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Discover the momentous motoring events that took place during this week in history …….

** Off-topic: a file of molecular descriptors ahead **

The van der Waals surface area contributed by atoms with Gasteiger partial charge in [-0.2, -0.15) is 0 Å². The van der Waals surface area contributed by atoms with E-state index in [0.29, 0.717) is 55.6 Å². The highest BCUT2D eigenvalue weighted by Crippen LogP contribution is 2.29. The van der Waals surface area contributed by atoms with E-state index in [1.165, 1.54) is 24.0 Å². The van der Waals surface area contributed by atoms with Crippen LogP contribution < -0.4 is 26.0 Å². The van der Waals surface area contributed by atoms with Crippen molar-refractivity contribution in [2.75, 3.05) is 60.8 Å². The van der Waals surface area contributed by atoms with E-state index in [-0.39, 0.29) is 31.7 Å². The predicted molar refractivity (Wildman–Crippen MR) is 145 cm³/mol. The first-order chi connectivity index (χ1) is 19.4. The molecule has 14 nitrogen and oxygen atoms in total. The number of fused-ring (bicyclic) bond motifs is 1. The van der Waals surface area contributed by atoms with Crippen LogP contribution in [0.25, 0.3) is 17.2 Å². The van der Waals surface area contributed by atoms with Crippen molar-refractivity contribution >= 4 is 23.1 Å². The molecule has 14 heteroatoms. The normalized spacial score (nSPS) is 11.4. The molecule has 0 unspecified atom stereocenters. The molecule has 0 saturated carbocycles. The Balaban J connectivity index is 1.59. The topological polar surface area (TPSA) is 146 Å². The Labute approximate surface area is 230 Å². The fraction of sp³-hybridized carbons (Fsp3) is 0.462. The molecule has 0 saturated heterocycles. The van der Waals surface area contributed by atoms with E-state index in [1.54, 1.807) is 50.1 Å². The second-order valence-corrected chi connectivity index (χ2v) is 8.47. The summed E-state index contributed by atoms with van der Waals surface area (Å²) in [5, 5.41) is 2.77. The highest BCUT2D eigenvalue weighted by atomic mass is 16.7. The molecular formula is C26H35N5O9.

120 years ago this week, McLaughlin Motor Car Company Limited was founded in Ontario (Canada) with capital of 5,000 shares valued at C$100 each with R.S. “Sam” McLaughlin as President and signed manufacturing agreement with Billy Durant, a partner in Buick Motor Company [20 November 1907]. In 1908, its first full year of operation, it produced 154 cars…….Ransom Eli Olds of Lansing, Michigan, was issued a US patent for his ‘motor carriage’, a petrol-powered vehicle that he had constructed the year before [23 November 1907]. In 1887, when he was only 18, Olds had built his first automobile, a steam-propelled, three-wheeled vehicle. Two months before receiving his patent, Olds had formed the Olds Motor Vehicle Company, a company that grew into the Olds Motor Works……. 90 years ago this week, the first Dodge Victory Six was produced in honour of the 10th anniversary of World War I. It was Dodge’s first six cylinder car and offered with hydraulic brakes, unique for a low-priced car [21 November 1927]. The smooth running engine could accelerate from 5 to 25 mph in 7.5 sec. The 58-hp six was good for 60 mph and 21 mpg (at 25 mph) according to Dodge. It featured an all-steel body built by Budd Manufacturing. This was at a time when most auto manufacturers still used composite metal and wood bodies. Its six-cylinder engine produced 68 horsepower…….on the same day [21 November 1927] Time magazine put the week-old Holland Tunnel on its cover. The tunnel, which runs under the Hudson River between New York City and Jersey City, New Jersey, had opened to traffic the week before, at the stroke of midnight on November 13. Time presented all of the tunnel’s vital statistics: its total length (9,250 feet, the “longest of its kind in the world”), length under the river (5,480 feet), hourly vehicle capacity (3,800), and cost ($48.4 million). It also explained the most significant thing about the tunnel: its sophisticated ventilation system. Until its engineers could figure out a way to keep carbon monoxide out of the air, building an underground road for cars and trucks had been a foolishly dangerous idea. As Time explained: “To prevent disaster absolutely Chief Engineer Holland installed 84 ventilating fans in four 10 story buildings, two on each side of the Hudson. Part of them blow fresh air into the tunnel floor through vents, others suck vitiated air through ducts in the tunnel ceiling. Thus they change the tunnel air completely 42 times an hour and but